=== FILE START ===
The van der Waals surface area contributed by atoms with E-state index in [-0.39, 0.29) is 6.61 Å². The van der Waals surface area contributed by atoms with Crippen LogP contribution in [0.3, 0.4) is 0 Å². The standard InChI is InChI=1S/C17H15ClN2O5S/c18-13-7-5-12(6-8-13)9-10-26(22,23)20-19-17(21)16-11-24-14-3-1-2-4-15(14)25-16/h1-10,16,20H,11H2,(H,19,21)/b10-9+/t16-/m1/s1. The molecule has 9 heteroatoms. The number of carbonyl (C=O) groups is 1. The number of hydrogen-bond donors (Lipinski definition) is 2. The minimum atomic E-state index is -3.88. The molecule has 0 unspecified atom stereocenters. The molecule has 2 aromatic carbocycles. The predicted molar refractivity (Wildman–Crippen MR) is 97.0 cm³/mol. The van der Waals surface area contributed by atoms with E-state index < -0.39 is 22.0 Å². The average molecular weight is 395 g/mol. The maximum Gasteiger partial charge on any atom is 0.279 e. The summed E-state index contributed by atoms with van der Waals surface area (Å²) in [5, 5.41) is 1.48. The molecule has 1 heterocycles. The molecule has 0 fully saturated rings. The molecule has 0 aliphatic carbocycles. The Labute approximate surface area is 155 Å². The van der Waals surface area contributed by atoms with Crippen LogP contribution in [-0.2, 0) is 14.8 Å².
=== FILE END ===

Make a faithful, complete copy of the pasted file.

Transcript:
The van der Waals surface area contributed by atoms with E-state index in [-0.39, 0.29) is 6.61 Å². The van der Waals surface area contributed by atoms with Crippen LogP contribution in [0.3, 0.4) is 0 Å². The standard InChI is InChI=1S/C17H15ClN2O5S/c18-13-7-5-12(6-8-13)9-10-26(22,23)20-19-17(21)16-11-24-14-3-1-2-4-15(14)25-16/h1-10,16,20H,11H2,(H,19,21)/b10-9+/t16-/m1/s1. The molecule has 9 heteroatoms. The number of carbonyl (C=O) groups is 1. The number of hydrogen-bond donors (Lipinski definition) is 2. The minimum atomic E-state index is -3.88. The molecule has 0 unspecified atom stereocenters. The molecule has 2 aromatic carbocycles. The predicted molar refractivity (Wildman–Crippen MR) is 97.0 cm³/mol. The van der Waals surface area contributed by atoms with E-state index < -0.39 is 22.0 Å². The average molecular weight is 395 g/mol. The maximum Gasteiger partial charge on any atom is 0.279 e. The summed E-state index contributed by atoms with van der Waals surface area (Å²) in [5, 5.41) is 1.48. The molecule has 1 heterocycles. The molecule has 0 fully saturated rings. The molecule has 0 aliphatic carbocycles. The Labute approximate surface area is 155 Å². The van der Waals surface area contributed by atoms with Crippen LogP contribution in [-0.2, 0) is 14.8 Å².